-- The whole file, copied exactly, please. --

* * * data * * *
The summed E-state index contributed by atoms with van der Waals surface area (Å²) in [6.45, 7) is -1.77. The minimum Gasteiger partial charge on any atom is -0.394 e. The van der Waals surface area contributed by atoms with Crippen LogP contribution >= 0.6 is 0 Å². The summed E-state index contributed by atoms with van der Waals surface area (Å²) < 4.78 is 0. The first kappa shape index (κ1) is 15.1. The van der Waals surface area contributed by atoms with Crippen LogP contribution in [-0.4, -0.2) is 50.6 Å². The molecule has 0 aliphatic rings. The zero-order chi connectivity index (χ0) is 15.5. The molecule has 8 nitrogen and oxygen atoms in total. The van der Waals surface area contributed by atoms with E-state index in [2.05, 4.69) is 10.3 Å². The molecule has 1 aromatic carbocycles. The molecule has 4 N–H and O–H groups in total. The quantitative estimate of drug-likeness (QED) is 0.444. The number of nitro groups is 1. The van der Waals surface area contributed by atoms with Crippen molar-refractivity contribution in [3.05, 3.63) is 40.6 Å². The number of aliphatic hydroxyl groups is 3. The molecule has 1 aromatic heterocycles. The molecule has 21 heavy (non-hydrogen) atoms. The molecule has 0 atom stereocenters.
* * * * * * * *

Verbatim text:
The summed E-state index contributed by atoms with van der Waals surface area (Å²) in [6.45, 7) is -1.77. The minimum Gasteiger partial charge on any atom is -0.394 e. The van der Waals surface area contributed by atoms with Crippen LogP contribution >= 0.6 is 0 Å². The summed E-state index contributed by atoms with van der Waals surface area (Å²) < 4.78 is 0. The first kappa shape index (κ1) is 15.1. The van der Waals surface area contributed by atoms with Crippen LogP contribution in [-0.4, -0.2) is 50.6 Å². The molecule has 0 aliphatic rings. The zero-order chi connectivity index (χ0) is 15.5. The molecule has 8 nitrogen and oxygen atoms in total. The van der Waals surface area contributed by atoms with E-state index in [2.05, 4.69) is 10.3 Å². The molecule has 1 aromatic carbocycles. The molecule has 4 N–H and O–H groups in total. The quantitative estimate of drug-likeness (QED) is 0.444. The number of nitro groups is 1. The van der Waals surface area contributed by atoms with Crippen molar-refractivity contribution in [3.05, 3.63) is 40.6 Å². The number of aliphatic hydroxyl groups is 3. The molecule has 1 aromatic heterocycles. The molecule has 21 heavy (non-hydrogen) atoms. The molecule has 0 atom stereocenters.